We want to believe that we live in a post-racial America. The election night images say otherwise, as does the personal experience of too many of our fellow citizens. There's only so much we can dismiss as misperception. We need to face the reality that "our kumbaya era" was a fantasy of denial. Los Angeles Times columnist Sandy Banks, who has written about racist rhetoric in politics and racist behavior in Orange County in the last few months, said it best: "There's hope. But real progress will only come when we are willing to deal honestly with uncomfortable, homegrown truths."

And the simplest of these truths is that we only love some of our neighbors. No, our watchword is tolerance. It sounds enlightened. But it has nothing to do with love. You can tolerate people you find annoying, people you despise, people you're so indifferent to that you would never in a million years bother to learn their names. Yes, it sounds enlightened. But it's just a fancy word for politeness. We deserve better.

"We come from a common source. We are children of the same parent. Like it or not, we are family."

And you don't tolerate family, you love them, all of them.

Wednesday, January 16, 2013

Poverty & Greed

Jesus sat down opposite the treasury and observed how the crowd put money into the treasury. Many rich people put in large sums. A poor widow also came and put in two small coins worth a few cents. Calling his disciples to himself, he said to them, "Amen, I say to you, this poor widow put in more than all the other contributors to the treasury. For they have all contributed from their surplus wealth, but she, from her poverty, has contributed all she had, her whole livelihood." - Mark 12:41-44
3 December 2012: Almost time for children to learn a valuable life lesson. Santa loves rich kids more. - GS Elevator Gossip (Twitter)
The U.S. Catholic bishops declared January to be Poverty Awareness Month. In that spirit, two recent articles from the Los Angeles Times are instructive. Last week, we were introduced to Shahbaz and Shahzad, two children who, along with their parents and millions of other Pakistanis, are indentured servants. They are forced to accept loans from their employers to survive, but are not paid enough for their work to be able to repay them. The family debt, currently a mere $200, is the only inheritance Shahbaz and Shahzad are likely to receive. On a brighter note, luxury house flipping made the front page on the day after Thanksgiving. I don't know whether to laugh or cry.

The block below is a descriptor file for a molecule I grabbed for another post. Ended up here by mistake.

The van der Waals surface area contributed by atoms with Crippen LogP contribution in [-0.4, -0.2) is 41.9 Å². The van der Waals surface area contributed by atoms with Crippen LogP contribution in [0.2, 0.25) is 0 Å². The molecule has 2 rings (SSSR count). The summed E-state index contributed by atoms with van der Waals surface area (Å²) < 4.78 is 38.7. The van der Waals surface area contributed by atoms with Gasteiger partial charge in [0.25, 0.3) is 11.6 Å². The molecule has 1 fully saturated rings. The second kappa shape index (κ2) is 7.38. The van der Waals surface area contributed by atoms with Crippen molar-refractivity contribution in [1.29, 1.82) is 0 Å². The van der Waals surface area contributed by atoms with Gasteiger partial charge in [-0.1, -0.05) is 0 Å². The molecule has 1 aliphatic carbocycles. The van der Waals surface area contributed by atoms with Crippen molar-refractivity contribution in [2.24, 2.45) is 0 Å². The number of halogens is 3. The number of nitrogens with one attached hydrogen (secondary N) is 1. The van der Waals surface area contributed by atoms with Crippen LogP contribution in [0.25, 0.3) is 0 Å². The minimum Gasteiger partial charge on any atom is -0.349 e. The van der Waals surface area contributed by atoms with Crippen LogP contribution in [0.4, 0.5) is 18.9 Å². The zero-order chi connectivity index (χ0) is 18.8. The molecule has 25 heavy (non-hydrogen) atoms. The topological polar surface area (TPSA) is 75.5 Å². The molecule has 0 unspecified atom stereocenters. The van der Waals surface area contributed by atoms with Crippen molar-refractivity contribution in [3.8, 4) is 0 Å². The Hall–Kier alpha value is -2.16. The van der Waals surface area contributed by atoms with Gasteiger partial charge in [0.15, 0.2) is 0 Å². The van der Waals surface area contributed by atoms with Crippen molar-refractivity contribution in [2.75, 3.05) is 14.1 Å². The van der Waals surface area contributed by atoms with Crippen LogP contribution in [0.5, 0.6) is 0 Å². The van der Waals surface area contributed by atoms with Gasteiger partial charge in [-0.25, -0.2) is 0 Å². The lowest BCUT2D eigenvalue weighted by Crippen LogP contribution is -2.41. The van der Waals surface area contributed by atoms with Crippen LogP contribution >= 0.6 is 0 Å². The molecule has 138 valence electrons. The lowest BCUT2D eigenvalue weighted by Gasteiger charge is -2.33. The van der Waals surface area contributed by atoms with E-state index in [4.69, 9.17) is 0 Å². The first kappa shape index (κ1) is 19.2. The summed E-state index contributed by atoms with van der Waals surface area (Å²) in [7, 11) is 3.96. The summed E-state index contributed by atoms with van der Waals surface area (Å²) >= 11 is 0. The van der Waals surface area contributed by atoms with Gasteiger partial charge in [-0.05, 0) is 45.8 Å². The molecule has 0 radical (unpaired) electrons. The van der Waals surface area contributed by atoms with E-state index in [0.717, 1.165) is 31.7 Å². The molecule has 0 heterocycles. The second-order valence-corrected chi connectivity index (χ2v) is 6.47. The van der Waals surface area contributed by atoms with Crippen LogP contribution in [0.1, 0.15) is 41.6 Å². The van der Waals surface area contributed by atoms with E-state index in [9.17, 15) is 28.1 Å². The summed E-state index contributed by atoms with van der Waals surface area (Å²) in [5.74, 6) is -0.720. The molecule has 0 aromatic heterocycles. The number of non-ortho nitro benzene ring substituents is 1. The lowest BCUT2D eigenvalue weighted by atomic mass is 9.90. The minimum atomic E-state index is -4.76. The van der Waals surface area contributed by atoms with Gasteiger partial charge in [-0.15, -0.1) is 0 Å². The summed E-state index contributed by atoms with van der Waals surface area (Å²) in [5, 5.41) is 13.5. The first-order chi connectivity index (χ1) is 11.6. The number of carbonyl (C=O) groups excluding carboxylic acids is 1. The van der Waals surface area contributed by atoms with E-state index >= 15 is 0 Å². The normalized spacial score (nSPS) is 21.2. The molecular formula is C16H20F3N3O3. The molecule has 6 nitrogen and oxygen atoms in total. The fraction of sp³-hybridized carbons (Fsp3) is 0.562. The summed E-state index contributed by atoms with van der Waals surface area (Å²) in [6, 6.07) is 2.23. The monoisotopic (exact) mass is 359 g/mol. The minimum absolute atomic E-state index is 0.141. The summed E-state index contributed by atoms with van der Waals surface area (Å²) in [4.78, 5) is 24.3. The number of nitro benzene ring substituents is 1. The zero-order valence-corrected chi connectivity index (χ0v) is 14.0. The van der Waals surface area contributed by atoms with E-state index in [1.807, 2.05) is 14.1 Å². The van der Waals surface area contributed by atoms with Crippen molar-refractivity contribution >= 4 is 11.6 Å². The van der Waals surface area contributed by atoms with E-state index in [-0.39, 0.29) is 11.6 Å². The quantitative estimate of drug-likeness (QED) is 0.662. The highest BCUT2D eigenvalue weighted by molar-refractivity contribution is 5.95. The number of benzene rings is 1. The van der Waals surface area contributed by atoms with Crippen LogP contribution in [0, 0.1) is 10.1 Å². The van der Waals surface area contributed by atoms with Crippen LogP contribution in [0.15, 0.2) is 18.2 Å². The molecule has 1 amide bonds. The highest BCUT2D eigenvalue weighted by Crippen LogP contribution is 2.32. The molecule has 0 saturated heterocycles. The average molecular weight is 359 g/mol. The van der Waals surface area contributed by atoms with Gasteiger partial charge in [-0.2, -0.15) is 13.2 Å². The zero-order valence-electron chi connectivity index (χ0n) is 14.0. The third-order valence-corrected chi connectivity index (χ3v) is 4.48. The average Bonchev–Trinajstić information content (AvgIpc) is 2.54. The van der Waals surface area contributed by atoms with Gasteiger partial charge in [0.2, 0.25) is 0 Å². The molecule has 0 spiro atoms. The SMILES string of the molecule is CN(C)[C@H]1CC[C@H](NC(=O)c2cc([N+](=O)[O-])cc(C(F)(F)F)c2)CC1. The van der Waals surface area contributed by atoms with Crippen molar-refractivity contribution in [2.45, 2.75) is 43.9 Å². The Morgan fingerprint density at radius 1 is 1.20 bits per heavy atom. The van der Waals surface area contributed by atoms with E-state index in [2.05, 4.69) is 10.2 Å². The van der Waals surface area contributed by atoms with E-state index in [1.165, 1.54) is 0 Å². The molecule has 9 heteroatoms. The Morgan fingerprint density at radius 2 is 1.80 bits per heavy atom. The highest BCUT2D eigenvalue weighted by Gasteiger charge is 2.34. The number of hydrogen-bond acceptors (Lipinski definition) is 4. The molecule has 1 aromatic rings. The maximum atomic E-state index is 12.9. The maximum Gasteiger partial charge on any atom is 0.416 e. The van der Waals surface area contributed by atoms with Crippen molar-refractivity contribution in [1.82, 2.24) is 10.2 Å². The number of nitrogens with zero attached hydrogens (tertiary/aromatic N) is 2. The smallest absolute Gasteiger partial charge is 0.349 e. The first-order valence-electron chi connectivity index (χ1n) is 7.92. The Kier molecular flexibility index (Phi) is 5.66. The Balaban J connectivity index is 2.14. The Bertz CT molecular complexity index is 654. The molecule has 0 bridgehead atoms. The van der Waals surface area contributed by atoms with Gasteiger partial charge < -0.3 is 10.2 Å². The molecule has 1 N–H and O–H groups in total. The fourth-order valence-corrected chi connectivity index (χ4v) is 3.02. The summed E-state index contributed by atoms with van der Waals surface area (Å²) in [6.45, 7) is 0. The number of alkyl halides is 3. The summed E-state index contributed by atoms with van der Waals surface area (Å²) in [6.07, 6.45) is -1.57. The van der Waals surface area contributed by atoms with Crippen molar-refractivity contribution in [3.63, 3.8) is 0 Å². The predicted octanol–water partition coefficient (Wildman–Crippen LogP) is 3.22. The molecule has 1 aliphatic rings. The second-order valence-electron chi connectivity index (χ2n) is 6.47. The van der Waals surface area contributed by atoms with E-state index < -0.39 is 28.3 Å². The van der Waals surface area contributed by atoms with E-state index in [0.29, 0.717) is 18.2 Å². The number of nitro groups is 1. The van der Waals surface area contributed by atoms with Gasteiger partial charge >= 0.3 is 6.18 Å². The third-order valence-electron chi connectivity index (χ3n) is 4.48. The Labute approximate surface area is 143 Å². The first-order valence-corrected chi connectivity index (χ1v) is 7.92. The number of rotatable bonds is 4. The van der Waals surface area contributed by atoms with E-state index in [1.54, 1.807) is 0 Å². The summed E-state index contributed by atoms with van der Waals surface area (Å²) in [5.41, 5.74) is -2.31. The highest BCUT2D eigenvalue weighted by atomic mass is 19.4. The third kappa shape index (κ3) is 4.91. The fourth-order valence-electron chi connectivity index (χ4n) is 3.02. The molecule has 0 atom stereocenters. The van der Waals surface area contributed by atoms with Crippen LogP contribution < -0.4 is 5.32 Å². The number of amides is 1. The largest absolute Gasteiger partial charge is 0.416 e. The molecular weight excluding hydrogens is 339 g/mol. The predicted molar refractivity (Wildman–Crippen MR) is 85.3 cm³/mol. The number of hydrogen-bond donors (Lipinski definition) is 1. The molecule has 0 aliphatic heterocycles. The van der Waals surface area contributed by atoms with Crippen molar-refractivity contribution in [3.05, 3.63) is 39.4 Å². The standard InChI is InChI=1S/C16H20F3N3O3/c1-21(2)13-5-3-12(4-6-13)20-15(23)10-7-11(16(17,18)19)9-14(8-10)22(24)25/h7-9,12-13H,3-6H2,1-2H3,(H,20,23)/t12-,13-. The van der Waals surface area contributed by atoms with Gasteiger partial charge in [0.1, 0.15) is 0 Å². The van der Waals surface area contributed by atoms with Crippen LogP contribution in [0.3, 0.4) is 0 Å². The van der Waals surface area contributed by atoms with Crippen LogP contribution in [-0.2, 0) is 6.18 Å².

We are a nation in love with greed. In a commentary on the Gospel passage above, Professor Beth Haile wrote about a class discussion on tithing. One student said “If Jesus wanted us to give all our money away, why should we work so hard to get an education and a job?” I heard many similar remarks when I taught high school. It's all about the money. We seem to be comfortable with a world where some are trapped in a lifetime of servitude over a $200 debt, and others flip multimillion-dollar homes to sell to "house hobbyists" "looking for second and third homes." We may not say it out loud, but our actions state pretty clearly a belief that God loves rich people more.

There's no simple fix for poverty. Throwing money at it has not and will not work. We need to make an attitude adjustment. Jesus praises the widow for donating "her whole livelihood" not because poverty is good, but because sharing everything that we have is an imitation of the divine. The Truth is that God loves Shahbaz and Shahzad every bit as much as our own children. The only question is do we?